The year is 2001, and unlike the future predicted by Arthur C. Clarke and Stanley Kubrick in the genre-defining science-fiction film of the same name, we have not yet perfected interstellar travel. However, thanks in part to another movie, some of us were flying through the streets in glowing, otherworldly vessels. We’re of course talking about 2001’s The Fast and the Furious and its role in bringing the tuner scene—for better or worse—into the mainstream.
The effects of the Fast and Furious franchise were wide reaching, with everyone in the industry wanting in on the neon underglow action, including GM. For the 2001 SEMA show, the General brought out a modified Chevrolet Malibu to prove that bow ties could be JDM-tight (yo), too. Called the Malibu Cruiser, the concept was a product of its time probably not meant to survive long beyond its appearance at SEMA. But nearly 20 years later, it still exists—and it’s for sale.
Though nearly $8,000 sounds steep for a 20-year-old Malibu, you do get quite a bit of upgrades for the money. The Malibu’s stock 3.1-liter V-6 was bored out to 3.5 liters and custom fitted with a turbocharger. According to our friends at Hot Rod, the setup made 230 horsepower and 286 lb-ft of torque in its heyday, routed to the front wheels via a four-speed automatic transmission. The concept has all the look and feel of a vintage project car, still sporting the Sublime Lime green exterior paint from its debut, along with a lowered suspension, custom front and rear bumpers, custom side skirts, a carbon-fiber rear wing, clear head- and taillight lenses, and a set of 19-inch Mille Miglia Evo wheels. Inside, you’ll find Sparco bucket seats front and back and carbon-fiber trim galore.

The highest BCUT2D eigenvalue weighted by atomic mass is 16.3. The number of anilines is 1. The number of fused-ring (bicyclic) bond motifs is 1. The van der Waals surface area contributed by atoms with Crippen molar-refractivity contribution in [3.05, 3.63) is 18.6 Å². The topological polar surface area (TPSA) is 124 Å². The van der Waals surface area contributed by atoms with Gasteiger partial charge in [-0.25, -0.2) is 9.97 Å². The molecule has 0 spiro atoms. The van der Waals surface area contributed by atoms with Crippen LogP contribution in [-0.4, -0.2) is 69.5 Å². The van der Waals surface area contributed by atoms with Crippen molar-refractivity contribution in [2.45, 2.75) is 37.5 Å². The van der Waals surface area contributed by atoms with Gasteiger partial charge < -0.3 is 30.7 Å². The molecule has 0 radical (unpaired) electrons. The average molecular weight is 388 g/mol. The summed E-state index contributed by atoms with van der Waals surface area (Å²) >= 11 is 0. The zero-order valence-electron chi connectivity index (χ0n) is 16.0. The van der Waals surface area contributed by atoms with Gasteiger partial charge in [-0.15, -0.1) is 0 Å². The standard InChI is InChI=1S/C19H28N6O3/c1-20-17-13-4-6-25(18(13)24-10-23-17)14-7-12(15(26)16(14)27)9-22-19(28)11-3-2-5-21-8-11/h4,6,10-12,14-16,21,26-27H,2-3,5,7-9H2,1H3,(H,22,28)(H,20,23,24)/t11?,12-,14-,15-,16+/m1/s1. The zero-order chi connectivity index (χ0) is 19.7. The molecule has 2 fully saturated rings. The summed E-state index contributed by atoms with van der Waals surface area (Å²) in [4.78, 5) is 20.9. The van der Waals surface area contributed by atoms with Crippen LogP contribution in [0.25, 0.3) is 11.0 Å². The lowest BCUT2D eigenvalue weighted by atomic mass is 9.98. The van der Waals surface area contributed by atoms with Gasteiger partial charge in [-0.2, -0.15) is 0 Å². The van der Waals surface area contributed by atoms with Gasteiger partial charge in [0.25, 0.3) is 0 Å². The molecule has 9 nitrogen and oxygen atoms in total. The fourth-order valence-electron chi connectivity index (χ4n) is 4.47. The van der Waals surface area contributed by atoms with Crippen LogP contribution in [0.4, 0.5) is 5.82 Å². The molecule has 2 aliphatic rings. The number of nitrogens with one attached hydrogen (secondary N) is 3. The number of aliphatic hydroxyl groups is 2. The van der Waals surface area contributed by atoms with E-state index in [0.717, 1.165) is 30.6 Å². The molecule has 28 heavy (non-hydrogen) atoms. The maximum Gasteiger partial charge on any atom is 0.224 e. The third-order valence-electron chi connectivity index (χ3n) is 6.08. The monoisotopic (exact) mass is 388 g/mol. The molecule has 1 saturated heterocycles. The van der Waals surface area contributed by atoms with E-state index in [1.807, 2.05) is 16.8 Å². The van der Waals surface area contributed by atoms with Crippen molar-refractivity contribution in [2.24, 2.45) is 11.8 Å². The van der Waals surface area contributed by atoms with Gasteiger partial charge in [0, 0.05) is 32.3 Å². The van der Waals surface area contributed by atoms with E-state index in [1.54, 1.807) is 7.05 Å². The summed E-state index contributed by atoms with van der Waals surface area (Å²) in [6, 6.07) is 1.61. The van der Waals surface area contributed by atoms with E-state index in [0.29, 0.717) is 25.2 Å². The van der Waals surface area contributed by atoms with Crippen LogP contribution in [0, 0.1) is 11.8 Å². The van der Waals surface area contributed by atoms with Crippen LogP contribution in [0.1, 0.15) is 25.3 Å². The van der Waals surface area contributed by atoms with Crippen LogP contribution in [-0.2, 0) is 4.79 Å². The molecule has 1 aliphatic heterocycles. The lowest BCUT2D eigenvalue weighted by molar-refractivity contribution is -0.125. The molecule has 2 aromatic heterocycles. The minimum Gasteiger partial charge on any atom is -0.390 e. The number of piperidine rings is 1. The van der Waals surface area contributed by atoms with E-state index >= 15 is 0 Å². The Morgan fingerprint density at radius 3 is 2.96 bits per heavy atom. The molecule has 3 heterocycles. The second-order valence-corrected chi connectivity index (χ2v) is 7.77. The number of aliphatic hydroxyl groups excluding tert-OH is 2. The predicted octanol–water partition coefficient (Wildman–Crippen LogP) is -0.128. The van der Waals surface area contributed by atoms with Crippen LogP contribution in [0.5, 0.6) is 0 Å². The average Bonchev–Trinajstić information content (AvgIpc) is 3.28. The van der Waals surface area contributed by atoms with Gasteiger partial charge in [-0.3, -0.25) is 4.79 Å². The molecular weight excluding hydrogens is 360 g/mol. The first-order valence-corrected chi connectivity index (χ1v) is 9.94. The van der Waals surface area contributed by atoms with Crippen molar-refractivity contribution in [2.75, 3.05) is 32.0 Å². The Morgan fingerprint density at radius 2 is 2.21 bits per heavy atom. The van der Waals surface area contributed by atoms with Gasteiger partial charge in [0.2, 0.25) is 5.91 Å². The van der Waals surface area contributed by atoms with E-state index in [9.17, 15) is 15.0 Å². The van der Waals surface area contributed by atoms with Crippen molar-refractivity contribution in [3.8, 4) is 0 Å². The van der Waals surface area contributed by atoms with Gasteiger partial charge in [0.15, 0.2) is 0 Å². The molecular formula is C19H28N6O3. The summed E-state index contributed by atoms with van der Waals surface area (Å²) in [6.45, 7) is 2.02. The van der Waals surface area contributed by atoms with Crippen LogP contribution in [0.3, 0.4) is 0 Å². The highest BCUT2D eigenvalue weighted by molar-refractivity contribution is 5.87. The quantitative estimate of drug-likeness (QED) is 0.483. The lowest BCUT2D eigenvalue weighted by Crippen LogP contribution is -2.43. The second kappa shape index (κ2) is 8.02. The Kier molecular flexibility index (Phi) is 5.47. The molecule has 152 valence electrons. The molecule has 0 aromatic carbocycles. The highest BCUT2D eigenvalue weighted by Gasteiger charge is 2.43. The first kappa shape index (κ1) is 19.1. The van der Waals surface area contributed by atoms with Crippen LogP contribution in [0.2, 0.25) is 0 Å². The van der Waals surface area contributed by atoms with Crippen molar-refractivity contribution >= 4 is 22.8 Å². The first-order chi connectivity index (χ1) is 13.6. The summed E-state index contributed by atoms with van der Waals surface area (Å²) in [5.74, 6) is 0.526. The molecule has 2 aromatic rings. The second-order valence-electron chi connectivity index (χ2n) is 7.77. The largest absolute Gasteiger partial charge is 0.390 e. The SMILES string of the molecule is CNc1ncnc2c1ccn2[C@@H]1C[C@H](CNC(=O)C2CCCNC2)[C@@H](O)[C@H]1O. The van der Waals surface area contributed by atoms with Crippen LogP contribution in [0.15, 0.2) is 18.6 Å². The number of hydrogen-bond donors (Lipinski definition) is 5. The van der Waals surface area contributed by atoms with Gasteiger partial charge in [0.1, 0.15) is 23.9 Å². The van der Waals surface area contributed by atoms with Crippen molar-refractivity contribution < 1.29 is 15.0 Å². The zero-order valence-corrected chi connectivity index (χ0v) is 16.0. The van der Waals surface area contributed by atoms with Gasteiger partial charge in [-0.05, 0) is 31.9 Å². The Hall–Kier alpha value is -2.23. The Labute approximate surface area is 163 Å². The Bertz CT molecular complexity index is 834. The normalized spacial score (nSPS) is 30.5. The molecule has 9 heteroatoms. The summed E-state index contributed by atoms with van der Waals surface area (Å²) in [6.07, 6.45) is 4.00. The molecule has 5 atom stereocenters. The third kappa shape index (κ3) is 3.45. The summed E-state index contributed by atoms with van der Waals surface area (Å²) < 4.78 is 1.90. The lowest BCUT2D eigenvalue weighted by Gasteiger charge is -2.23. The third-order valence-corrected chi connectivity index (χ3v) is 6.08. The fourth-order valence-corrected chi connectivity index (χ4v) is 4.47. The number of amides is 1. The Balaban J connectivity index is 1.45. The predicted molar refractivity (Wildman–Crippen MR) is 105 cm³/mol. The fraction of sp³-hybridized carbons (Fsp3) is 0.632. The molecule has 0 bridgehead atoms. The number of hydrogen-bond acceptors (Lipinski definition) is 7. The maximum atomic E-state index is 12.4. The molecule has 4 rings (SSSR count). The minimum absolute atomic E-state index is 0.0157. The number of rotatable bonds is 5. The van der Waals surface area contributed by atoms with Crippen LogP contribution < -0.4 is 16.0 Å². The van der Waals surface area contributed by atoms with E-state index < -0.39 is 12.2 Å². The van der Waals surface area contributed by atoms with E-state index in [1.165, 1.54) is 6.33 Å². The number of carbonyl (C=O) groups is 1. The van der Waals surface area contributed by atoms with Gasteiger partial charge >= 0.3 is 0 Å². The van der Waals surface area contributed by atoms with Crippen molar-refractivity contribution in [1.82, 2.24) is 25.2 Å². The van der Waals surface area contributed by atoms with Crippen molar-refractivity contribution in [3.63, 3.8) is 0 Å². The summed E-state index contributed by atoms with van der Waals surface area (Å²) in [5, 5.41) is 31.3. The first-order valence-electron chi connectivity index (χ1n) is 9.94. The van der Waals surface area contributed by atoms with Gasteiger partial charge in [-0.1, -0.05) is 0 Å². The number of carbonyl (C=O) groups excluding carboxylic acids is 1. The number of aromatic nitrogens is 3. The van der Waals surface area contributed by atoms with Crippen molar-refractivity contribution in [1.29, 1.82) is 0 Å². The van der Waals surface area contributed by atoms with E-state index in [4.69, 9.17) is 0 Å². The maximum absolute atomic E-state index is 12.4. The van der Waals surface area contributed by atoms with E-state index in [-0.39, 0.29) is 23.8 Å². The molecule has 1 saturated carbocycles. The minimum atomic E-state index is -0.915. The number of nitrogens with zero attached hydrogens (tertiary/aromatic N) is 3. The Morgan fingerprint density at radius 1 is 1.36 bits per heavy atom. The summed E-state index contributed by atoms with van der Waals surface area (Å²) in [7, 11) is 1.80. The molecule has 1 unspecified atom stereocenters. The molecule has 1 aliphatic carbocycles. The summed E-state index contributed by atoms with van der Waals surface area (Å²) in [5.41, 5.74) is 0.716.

Apparently, this car has been kicking around in the underbelly of the collector-car market for some time. Earlier this year it was listed on eBay with a Buy It Now price of $12,900, and as far back as 2009 it was up for auction via Barrett-Jackson. It’s unclear how many times the car has changed hands in its lifetime, but Danny Oberg, owner of Knucklehead Garage in Grand Island, Nebraska, has had the car for the last three years. He purchased it because he liked the execution of the build and the fact that it’s a one-of-one concept car. Oberg says the Malibu has a VIN and title, and is therefore street-legal. Strangely, the VIN identifies the car as a 1997 model, the first year for this generation of Malibu. SEMA show cars have a reputation for being pieced together at the last minute, so perhaps GM just grabbed a car it had lying around and started modifying it in order to make the 2001 show.
Despite being an earlier model, the mods on this concept are clearly period-correct. So if you want an early-2000s time capsule that looks like it could have come straight off the set of The Fast and the Furious, here’s your chance